How to Use Your Diaphragm For Better Breathing
In the last blog post, found here, we discussed 3 benefits of good breathing. Now that we know all the benefits of using our diaphragm to breath, how do we get that to happen?
The easiest cue is to breath through your nose, both on the inhale and the exhale. Why does that work? Well, if we consider breathing through your nose versus breathing through your mouth, we see that your nostrils are much smaller than your throat, which means you have some resistance when breathing through the nose.
This resistance requires you to use your breathing muscle more, so your diaphragm becomes more active. Breathing through your nose also has the benefit of warming, filtering, and humidifying the air, along with regulating the pace. As silly as this may sound, it’s a truth that your nose is for breathing and your mouth is for eating.
We now understand why we prefer to breath through our nose, and how increasing our diaphragm use can improve our overall health. Next, we will go over a breathing drill that can be used to calm our nervous system, deepen our breath, mobilize our internal organs, and be used as an assessment of position tolerance.
Here is a video link to complete this breath work: Breathe 360
Remember, when you attain a full breath volume while lying on your back, this is your reference breath volume. You should be able to attain 90% of that reference breath volume in any position at anytime during the day. This is how you can use the breathing technique as a self assessment. Get into different positions and see if you can attain 90% of that breath volume. If you can’t, that means you don’t own that position.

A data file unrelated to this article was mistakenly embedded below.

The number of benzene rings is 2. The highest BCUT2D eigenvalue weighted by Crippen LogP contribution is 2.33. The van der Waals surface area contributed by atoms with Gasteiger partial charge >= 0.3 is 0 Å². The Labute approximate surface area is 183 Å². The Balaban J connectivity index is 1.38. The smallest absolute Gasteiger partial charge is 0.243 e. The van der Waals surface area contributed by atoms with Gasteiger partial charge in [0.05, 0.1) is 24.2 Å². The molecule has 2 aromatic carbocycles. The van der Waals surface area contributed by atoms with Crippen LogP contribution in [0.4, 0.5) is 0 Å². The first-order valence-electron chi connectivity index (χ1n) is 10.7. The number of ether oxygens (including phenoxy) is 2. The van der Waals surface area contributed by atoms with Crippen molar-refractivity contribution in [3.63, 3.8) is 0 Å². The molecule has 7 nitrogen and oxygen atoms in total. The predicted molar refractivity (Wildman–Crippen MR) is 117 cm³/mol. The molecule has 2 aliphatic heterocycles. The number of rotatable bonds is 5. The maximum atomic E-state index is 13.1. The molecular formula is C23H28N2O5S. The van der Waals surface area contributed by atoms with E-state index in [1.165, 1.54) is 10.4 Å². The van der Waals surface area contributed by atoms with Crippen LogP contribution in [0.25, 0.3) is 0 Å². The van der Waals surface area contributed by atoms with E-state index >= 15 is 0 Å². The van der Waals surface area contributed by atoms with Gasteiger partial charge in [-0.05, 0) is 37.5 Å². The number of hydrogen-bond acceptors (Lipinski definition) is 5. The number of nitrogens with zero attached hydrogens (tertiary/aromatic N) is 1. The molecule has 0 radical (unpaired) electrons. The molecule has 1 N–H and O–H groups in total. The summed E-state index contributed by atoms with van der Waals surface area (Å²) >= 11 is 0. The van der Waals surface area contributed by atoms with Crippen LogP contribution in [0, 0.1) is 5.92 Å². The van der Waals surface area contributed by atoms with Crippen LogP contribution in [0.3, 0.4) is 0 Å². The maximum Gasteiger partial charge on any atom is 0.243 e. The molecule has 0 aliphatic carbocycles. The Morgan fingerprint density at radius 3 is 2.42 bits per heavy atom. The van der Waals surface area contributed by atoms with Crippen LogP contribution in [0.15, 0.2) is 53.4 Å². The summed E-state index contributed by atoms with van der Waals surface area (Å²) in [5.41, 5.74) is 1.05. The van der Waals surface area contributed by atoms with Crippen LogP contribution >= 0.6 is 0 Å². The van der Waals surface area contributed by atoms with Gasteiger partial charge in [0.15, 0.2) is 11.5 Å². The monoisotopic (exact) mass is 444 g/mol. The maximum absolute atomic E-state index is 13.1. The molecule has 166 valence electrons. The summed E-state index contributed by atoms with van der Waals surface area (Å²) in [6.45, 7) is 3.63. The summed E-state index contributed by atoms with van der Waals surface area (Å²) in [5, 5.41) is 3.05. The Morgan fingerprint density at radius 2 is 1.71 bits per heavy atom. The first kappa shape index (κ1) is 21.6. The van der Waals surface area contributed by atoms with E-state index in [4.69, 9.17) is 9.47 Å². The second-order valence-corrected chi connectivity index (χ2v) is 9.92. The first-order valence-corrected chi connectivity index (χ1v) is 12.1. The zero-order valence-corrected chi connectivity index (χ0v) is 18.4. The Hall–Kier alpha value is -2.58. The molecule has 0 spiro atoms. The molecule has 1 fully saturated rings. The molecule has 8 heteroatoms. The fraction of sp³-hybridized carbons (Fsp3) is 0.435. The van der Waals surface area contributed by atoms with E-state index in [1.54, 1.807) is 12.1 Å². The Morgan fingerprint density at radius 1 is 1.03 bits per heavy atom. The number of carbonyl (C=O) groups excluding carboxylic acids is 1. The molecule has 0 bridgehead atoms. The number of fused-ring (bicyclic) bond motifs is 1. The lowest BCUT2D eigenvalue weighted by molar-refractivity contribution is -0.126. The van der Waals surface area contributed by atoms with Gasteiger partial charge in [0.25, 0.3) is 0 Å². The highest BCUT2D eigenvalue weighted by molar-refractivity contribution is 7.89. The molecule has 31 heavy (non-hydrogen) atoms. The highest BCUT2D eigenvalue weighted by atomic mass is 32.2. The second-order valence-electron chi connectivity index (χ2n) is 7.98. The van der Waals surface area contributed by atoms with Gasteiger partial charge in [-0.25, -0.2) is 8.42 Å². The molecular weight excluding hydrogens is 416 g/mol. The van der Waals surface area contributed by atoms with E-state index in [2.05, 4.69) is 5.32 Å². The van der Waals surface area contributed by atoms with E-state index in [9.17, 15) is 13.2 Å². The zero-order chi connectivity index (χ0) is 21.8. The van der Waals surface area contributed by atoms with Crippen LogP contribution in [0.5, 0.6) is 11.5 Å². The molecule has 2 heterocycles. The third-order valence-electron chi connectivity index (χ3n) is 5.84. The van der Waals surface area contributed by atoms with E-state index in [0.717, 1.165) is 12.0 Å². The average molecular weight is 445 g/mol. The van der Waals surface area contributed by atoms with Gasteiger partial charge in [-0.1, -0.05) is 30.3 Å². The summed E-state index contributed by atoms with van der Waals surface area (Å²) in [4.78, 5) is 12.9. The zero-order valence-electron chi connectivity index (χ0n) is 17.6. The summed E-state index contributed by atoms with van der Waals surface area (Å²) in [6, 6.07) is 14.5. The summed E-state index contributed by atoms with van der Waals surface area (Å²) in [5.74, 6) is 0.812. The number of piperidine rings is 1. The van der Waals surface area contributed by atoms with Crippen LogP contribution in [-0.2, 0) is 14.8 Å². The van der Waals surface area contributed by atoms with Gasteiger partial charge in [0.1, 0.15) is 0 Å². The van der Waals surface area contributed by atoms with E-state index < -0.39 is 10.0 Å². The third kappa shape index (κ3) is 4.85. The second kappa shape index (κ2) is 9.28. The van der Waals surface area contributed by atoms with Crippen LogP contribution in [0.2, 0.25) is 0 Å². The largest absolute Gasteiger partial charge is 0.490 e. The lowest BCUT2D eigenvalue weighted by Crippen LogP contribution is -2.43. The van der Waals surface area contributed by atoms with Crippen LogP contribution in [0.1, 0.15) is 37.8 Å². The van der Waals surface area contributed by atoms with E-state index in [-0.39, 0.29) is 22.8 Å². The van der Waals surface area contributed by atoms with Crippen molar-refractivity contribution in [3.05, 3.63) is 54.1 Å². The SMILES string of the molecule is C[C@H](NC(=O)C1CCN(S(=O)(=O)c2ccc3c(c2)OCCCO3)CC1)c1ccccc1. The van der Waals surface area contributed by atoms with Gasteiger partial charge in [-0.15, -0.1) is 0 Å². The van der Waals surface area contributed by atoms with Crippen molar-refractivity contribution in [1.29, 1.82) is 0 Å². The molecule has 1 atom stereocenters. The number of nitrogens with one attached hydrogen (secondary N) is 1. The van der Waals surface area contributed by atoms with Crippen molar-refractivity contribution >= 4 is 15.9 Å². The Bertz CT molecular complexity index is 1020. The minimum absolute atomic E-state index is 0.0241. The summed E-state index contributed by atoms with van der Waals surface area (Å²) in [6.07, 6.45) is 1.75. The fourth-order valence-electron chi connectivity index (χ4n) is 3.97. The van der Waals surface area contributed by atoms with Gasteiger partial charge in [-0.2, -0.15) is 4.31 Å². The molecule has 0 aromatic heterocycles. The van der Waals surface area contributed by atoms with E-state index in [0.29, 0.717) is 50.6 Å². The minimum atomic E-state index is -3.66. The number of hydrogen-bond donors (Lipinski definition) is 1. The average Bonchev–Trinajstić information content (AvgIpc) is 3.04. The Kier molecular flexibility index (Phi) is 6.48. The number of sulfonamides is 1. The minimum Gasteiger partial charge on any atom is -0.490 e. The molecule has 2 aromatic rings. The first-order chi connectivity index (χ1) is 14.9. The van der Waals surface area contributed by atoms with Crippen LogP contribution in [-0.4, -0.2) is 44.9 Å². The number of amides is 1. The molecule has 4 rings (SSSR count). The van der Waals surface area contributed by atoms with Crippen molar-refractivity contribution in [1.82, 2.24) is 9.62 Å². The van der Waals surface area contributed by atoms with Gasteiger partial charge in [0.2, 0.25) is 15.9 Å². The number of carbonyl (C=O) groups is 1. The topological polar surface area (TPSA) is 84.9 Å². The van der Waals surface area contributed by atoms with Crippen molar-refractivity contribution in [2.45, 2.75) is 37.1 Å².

Your breathing is the first muscle compensation when you don’t tolerate a position well. Get better control of the breath, and you will have better ownership of that position. It’s probable that the positions you don’t breath well in are also positions you don’t like or don’t perform well in. This can be any position including standing, squatting, lunging, pushup, pull up, or overhead reaching. Try any position of a movement you struggle with, and you will likely find that your breathing is not very good there. Stay in that position and work on breathing to own that position.
This is the tip of the iceberg when we look at breathing. It’s a great skill to develop and has long term effects that are more valuable than many exercises. We take for granted the way we breath and that we can influence it. By improving our breathing pattern, we are setting ourselves up for long term health and lasting gains.
Practice your breathing daily. Spending five minutes in bed before you fall asleep is a great way to calm your nervous system, but also assessing and practicing your breathing throughout the day can uncover unknown limitations allowing you to treat and excel beyond your prior limits. #snowbeastperformance